Eddie Yoon of The Cambridge Group discovered that in any product category, roughly 10% of the consumers account for more than 50% of the profits. These super-consumers, as we call them, are the hot dog buyers who eat five pounds of hot dogs a month, wolfing down as many as 4 per sitting. They are the stapler users who own 8 different staplers. They know what they want, they’ll buy a lot of it, and they’ll pay a premium for it. They’re passionate and engaged — sometimes even a little obsessive — and they exist in every category, from soft drinks and air travel to fast-food and oral care products.
Many managers assume that their super-consumers are a unique species whose extreme appetites say little about what more casual consumers might go for. They also figure that their super-consumers are already sated, so there’s no point in probing them further. That’s a mistake.
Companies that listen to their super-consumers and use their insights to refine their message ultimately grow sales and margins across all segments. These companies aren’t trying to convert light users into heavy users. Rather, they’re figuring out what it is the super-consumers like so much and then offering it to them. Invariably, acting on the insights from those consumers who spend disproportionate time and energy in the category uncovers insights and innovations that encourage trade-up behaviours across other segments as well.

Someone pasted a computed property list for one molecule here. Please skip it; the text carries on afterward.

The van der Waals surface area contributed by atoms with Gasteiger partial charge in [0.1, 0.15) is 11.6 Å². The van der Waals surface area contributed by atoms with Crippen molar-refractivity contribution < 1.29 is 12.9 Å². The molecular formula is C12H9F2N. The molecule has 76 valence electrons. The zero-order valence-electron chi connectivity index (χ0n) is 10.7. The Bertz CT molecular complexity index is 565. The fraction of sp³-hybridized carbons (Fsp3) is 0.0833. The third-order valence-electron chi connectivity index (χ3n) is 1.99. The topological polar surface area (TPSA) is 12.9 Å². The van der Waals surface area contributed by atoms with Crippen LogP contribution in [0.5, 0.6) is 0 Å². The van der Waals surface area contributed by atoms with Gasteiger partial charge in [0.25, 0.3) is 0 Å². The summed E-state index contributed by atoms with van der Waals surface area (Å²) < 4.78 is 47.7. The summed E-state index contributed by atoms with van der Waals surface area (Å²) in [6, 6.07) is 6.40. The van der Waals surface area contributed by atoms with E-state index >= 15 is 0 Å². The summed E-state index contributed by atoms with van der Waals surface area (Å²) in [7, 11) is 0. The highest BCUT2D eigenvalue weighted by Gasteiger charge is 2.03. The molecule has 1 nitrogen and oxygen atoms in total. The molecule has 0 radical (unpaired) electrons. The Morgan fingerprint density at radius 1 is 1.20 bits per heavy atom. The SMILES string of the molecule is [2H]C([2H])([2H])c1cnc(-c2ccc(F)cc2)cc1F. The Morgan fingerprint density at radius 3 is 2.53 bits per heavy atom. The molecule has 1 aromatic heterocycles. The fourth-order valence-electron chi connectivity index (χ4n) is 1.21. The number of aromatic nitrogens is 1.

Consider this: A stapler company found itself heading for a price war with competitors. What to do? Market research with its community of stapler groupies — users who stapled ten times as much as the average person — found that they valued anti-jamming above all other features, and would happily pay a premium for high-performance, jam-free staplers. Running with this insight, the company redesigned its point of sale to emphasize electric staplers and refocused its marketing message across all products on benefits (like reliability) rather than features (like colour). The strategy boosted sales by 20% and improved margins overall. Not only did electric stapler sales increase (fuelled by super-consumers), but the merchandising strategy emphasising the benefits of trading up increased sales of heavy-duty manual staplers across other segments.